When the Mad Men production team approached us about using “Hilltop” in last year's series finale, we sent them a high-resolution digital version of the 1971
They pushed back, saying the quality of the file was not as good as it could be. I was a bit surprised because I had the ad re-mastered in 2000 when we donated it to the Library of Congress.
For those of you have never worked in film preservation, let me give you some background. Until 1979, all television commercials for
These were then spliced and edited until the finished and an inter-positive would be created to create positive prints. These positive prints were shipped to television stations around the country. At 24 frames per second, a typical 60-second commercial would have more than 1,400 individual 35mm frames. If it sounds complicated, it was!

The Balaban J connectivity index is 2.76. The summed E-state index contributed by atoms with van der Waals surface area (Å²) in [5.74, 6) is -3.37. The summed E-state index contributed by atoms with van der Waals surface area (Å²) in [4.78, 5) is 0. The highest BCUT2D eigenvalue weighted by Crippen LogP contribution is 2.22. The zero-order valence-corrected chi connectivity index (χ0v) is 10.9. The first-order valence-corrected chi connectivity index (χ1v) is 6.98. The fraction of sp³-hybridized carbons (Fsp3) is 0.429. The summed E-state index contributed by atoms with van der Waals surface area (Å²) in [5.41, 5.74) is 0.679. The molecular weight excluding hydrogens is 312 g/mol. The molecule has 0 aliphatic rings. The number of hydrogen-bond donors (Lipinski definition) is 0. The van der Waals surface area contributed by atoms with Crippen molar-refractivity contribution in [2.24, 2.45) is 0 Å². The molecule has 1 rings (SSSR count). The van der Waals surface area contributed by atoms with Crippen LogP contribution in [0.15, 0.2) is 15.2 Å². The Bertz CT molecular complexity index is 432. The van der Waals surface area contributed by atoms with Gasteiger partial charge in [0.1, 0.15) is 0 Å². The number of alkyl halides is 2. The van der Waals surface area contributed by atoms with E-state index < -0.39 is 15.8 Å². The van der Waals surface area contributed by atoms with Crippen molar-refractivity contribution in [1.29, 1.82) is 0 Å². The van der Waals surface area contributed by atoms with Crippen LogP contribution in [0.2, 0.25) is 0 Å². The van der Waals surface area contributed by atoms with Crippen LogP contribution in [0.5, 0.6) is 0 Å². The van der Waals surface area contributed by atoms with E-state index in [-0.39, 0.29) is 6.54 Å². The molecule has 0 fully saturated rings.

When I say I had it remastered in 2000, in essence, each one of the 1,400 frames was individually scanned at the (then) mind-boggling rate of 2,000 pixels in the horizontal direction. A 2K scan was the best available at the time. Each of the 1,400 digital files of the frames was then color-corrected and combined to produce a digital version of the ad.
As you read in Sarah Traverso’s post earlier this week, technology has advanced over the last 16 years to the point that the Mad Men team was correct: our ad did not look as good as it could. I’m excited to see the new-and-improved version and am grateful to the team who worked on it.
One more bit on film preservation: Now that the original film has been re-scanned at 8K and color corrected, we have returned the original to the Library of Congress where it will be frozen… that’s right, frozen. Research has shown that the best way to preserve color in film is to freeze it. The process to both freeze and thaw the film is very, very intricate and time-consuming, but I think it will be worth it to keep it like new for future generations.
Ted Ryan is director of heritage communications at The